We have been told for a couple decades that we are in constant financial crises. Facilities and programs are being shut down in the lively arts, in agriculture, all over campus. This financial crisis has caused the shut down of the swine barn, the beef barn, and the sheep barn. A business school deans’s salary could have saved all of these, field biology resources and facilities are going, too. Teaching positions in production agriculture and other aspects of Cornell central function as New York’s Land Grant university have been severely degraded as well.

    A conservative estimate of the early costs of this new college would have to run 4-5 million dollars per year. And that is not counting the increased diversion of State support funds and resources. If those funds were used instead for tuition relief, you would be paying hundreds less. And if such funds were used to support the dramatic arts, agriculture and field work, some of the lost stature of various colleges might be restored.

  4. Well said. I imagine that the hope is that this combination will provide lucrative new revenues in executive education programs, and joint “diplomas” where executives can participate in weekend, multiple week or NYC part time programs that include certifications and seals of Johnson, Dyson and SHA. These types of multiple accreditations are being marketed with great success by other universities with prestigious names.

  5. The biggest concern I have is the selection of Dutta (current Johnson Dean) to be the super dean of the college.. How is someone who never served as a dean until he came to Cornell 3 years ago qualify to hold this supreme position? How is someone who failed to improve Johnson’s ranking and its financial situation going to oversee the combined school? Look at how Yale’s School of Management which historically trailed Cornell in rankings recently not only surpassed Cornell but is now considered one of top 10 business schools primarily by hiring a reputable and high profile dean.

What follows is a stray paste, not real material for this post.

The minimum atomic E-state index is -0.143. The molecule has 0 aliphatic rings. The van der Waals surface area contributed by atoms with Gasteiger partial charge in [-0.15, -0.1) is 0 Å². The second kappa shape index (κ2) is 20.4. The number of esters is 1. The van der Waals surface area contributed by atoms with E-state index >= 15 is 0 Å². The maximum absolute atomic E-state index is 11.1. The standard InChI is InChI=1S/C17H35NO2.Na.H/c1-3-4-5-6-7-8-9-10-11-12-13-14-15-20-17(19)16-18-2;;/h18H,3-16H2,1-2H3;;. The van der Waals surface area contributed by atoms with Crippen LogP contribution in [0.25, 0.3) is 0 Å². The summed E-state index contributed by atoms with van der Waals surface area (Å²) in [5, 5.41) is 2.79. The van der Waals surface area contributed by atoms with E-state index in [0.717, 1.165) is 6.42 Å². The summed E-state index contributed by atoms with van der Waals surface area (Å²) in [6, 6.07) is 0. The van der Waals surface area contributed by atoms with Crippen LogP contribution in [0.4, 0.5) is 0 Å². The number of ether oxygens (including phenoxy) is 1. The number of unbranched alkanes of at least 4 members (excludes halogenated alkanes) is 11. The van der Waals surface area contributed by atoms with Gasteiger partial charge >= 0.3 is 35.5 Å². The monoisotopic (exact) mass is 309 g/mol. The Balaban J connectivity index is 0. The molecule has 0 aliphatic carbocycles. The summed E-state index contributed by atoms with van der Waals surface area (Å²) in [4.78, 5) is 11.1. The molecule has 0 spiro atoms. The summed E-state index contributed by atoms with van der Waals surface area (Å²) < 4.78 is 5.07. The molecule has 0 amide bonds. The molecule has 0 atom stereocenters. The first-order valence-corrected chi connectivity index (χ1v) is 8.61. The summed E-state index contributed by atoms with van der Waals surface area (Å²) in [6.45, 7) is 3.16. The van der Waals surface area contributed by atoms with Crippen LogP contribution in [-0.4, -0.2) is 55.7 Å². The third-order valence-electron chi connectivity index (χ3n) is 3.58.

• I couldn’t agree more. Dean Dutta, the current Johnson Dean, has done a horrible job running Johnson and now he’s rewarded by this super Dean position? How does that make any sense? Johnson a few years ago was a top 10 program, not it’s not even a top 15 program, applications are down 30% over the past 2 yrs and MBA student satisfaction is at an all time low as Johnson degrees are pumped out at various ‘partner’ schools….Agreed! Yale SOM did a brilliant job in moving up in the rankings by bringing in an experienced Dean, Cornell just entrusted 2 of it’s top programs (Dyson / Hotel) to a person who hasn’t done much for Johnson. Look out below Dyson / Hotel students and alums, your ranks are about to drop hard…..

  6. I am a Cornell alumna who graduated some 40 years ago. What Cornell needs to worry about is it’s ranking, which just keeps dropping. Because of that drop in ratings we no longer attract the very best students from the best high schools. Having more “state schools” and more confusing structures will just add to the chaos and turn away top students, which will erode our rating further. Yes, ratings do matter, unfortunately. When my son, a top student from a top high school, decided to go to Cornell last year, many of his classmates said “you could have done better.” When I was accepted to Cornell, students turned down offers from Cornell to go to Harvard, Yale, Princeton. or Columbia. Now they turn us down to go to University of Pennsylvania, Duke, University of Chicago, Dartmouth, Brown and even John Hopkins. These were all second tier schools in my day. Cornell is also now known as exclusively a science and math school. Maybe we are adding business to the pile, but what about the rest — humanities. Every single student I have interviewed in the past 3-4 years for admission to Cornell is a prospective science major. When I ask the “why Cornell” question, invariably they tell me because Cornell is a science and math school. What are we doing to promote the rest of our superb education. Let’s focus on that, instead of just juggling the internal beans.